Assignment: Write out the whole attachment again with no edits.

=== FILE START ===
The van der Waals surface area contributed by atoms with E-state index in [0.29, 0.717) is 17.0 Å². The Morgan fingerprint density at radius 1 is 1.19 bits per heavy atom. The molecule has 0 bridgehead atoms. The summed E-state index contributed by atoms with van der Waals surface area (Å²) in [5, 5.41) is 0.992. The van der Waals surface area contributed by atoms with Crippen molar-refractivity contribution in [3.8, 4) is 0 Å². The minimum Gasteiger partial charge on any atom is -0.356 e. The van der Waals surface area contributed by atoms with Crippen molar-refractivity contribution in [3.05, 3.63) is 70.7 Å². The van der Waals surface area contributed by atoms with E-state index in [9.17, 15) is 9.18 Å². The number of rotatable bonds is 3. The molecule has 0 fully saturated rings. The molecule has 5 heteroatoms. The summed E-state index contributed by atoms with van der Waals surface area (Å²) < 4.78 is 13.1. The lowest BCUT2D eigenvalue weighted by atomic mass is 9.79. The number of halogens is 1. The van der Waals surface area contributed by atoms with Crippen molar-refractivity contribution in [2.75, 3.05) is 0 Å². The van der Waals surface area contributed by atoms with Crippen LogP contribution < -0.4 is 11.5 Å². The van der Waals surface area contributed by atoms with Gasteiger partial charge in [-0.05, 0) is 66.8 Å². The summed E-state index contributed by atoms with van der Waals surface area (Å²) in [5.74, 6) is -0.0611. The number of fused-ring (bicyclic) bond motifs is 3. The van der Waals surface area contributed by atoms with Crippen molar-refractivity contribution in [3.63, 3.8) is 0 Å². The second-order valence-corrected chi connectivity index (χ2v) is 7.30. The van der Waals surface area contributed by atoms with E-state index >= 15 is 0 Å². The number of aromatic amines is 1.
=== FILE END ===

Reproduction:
The van der Waals surface area contributed by atoms with E-state index in [0.29, 0.717) is 17.0 Å². The Morgan fingerprint density at radius 1 is 1.19 bits per heavy atom. The molecule has 0 bridgehead atoms. The summed E-state index contributed by atoms with van der Waals surface area (Å²) in [5, 5.41) is 0.992. The van der Waals surface area contributed by atoms with Crippen molar-refractivity contribution in [3.8, 4) is 0 Å². The minimum Gasteiger partial charge on any atom is -0.356 e. The van der Waals surface area contributed by atoms with Crippen molar-refractivity contribution in [3.05, 3.63) is 70.7 Å². The van der Waals surface area contributed by atoms with E-state index in [9.17, 15) is 9.18 Å². The number of rotatable bonds is 3. The molecule has 0 fully saturated rings. The molecule has 5 heteroatoms. The summed E-state index contributed by atoms with van der Waals surface area (Å²) < 4.78 is 13.1. The lowest BCUT2D eigenvalue weighted by atomic mass is 9.79. The number of halogens is 1. The van der Waals surface area contributed by atoms with Crippen molar-refractivity contribution in [2.75, 3.05) is 0 Å². The van der Waals surface area contributed by atoms with Crippen LogP contribution < -0.4 is 11.5 Å². The van der Waals surface area contributed by atoms with Gasteiger partial charge in [-0.05, 0) is 66.8 Å². The summed E-state index contributed by atoms with van der Waals surface area (Å²) in [5.74, 6) is -0.0611. The number of fused-ring (bicyclic) bond motifs is 3. The van der Waals surface area contributed by atoms with Crippen molar-refractivity contribution in [3.63, 3.8) is 0 Å². The second-order valence-corrected chi connectivity index (χ2v) is 7.30. The van der Waals surface area contributed by atoms with E-state index >= 15 is 0 Å². The number of aromatic amines is 1.